James Mankey: He was great, one of my favorite bands. I donít know why he wanted to be with us, but he brought something more with him. We didnít have to mold him, he was way bigger than we were, we knew he do something great. It was loads of fun, who knows why he did it?
Punk Globe: Punk Globeís favorite Concrete Blonde album, Mexican Moon, came out in 1993. It was the bands first hint at a Latin sound; yet, it was balanced out with other elements. Any comments about Mexican Moon?
James Mankey: I think we were saying we were getting our craft together. The first album was good, we had lots of time to work on it. ďFreeĒ had some stuff I liked, but we were in our stride on Mexican Moon. I thought it was really good, I was surprised, gratified, but like everything else you do it, you spew out the music like 2nd nature. We didnít have any motives except we didnít want to get yelled out for doing a crummy album. Every album we did took a step up in quality. You should always improve. We did tour a lot, and I think that really helped us with our recordings. We were touring like crazy, it was like a holiday for us in the studio. It helps to take a few weeks off, if you can get in the studio while your still hot off a tour, it really helps.
Punk Globe: After giving Harry (original drummers) several chances and various temporary breaks of the band, you guys have recently gotten back together? How has this last tour been? What are the responses from the crowd?
James Mankey: Harry would be the first person to tell you heís got messed up behind some drugs, itís just the guy he is. He is not very reliable, and doesnít take serious things serious. He would fail to show up to a show, we are professional in our own way and he didnít take it as serious. Sometimes, Johnette can be difficult to deal with. Harry couldnít necessarily deal with it all the time, there was more than once we would be trying to do a show and Harry was in LaLa Land, we need someone reliable. I really like Harry, I like his attitude and energy, but he wasnít willing to be a hard worker. Heís a party kind of guy. Heíd come back, and weíd break up, just the guy he is. We recently went to China and China was great, we had no idea what to expect. A lot of people were familiar with us, who knows why? It was an interesting show and an interesting trip. We did the rounds of Australia and the USA a few times, we might have a Chinese thing coming up in the future if things work out. The response has been really well, we are playing better than ever. Johnette is coming up with these new songs, we are doing these podcast things, and we are doing another. We are going to do more of those!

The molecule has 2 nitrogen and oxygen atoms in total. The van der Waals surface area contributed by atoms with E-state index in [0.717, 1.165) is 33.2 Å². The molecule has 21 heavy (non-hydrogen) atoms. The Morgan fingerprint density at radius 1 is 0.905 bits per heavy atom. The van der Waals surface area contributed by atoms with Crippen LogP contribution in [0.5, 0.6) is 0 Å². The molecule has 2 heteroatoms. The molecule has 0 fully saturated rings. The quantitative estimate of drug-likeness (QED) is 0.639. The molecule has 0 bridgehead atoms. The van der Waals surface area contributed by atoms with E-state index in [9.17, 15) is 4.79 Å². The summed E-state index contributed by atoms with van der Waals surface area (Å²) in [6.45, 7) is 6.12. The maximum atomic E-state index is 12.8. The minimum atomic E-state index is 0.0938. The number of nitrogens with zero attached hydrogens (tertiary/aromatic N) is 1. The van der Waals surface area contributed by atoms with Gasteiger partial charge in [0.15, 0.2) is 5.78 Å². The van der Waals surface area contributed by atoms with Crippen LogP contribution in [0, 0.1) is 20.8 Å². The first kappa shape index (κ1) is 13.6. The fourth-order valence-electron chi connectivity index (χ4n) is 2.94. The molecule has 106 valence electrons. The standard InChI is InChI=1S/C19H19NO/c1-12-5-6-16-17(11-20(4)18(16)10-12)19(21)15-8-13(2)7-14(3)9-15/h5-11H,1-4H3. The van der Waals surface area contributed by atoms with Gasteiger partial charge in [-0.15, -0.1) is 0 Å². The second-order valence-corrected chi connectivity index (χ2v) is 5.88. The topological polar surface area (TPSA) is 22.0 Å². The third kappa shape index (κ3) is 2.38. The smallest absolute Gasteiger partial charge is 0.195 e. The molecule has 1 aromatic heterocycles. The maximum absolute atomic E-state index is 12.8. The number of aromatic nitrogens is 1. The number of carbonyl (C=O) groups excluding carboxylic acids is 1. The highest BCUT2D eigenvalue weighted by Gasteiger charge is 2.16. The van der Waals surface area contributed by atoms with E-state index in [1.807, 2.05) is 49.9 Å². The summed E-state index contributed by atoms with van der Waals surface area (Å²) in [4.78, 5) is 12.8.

Punk Globe: You guys arenít on Facebook yet but do have a MySpace where you upload current demos you have been working on. ďHereĒ and ďBeds Are BurningĒ have been uploaded, whatís the scoop on those tracks?
James Mankey: We are recording some stuff, and eventually we do plan to make them into an album. Things are pretty loose at this point, but by the end of the year we will have an album ready for public consumption. We are trying to get stuff ready for the end of the year, so we can tour behind it.
Punk Globe: Is it true you guys are returning to your punk roots?
James Mankey: There are some songs so fast, we canít even play them! We are working on it, we wrote a song and itís totally punk! It just popped out, I still donít think we will be mistaken for punk but still. We are going to push back a little harder, we need to work it up a little more. Johnette is the fountain from which all songs sprung, and a punk song has sprung.
Punk Globe: Any producers you would like to work with? How about working with Todd again?
James Mankey: Seems unlikely, it would be pretty amazing! I donít think he has fond memories of me being that 17-year-old kid, but Iím interested. Todd contact me!
Punk Globe: Do you want to have another hit, or is being worshipped by fans enough?
James Mankey: We are not to be part of the music industry, what I want to do is play for an audience that shows up and likes what we do. I donít require a lot of money or hero worship, would Gandhi worship want to be worshiped? Itís never been part of my life.
Punk Globe: What would you consider being a success?...Are you one?
James Mankey: I think so, other people might disagree. Iíve been making a living for a hell of a long time that is a major success! 99.9% of rock stars have to quit, Iíve never had to. I get up in the morning and ride on my motorcycle; I hate the routine of a day job. The end can come tomorrow, there are things I wish and dream aboutÖI wish I had more money, but other than that no complaints. Iíve got everything Iíve asked for, lots of motels and ice machines!...good, cold ice!
Punk Globe: Whatís on the horizon for Concrete Blonde?
James Mankey: A few shows in Texas, we just do little short tours. We donít really want to do marathons anymore, and possibly another Chinese tripÖthatís as far as we have planned.
Punk Globe: Any advice for the readers?
James Mankey: Stay out of the music industry, and donít encourage your kids to play an instrument.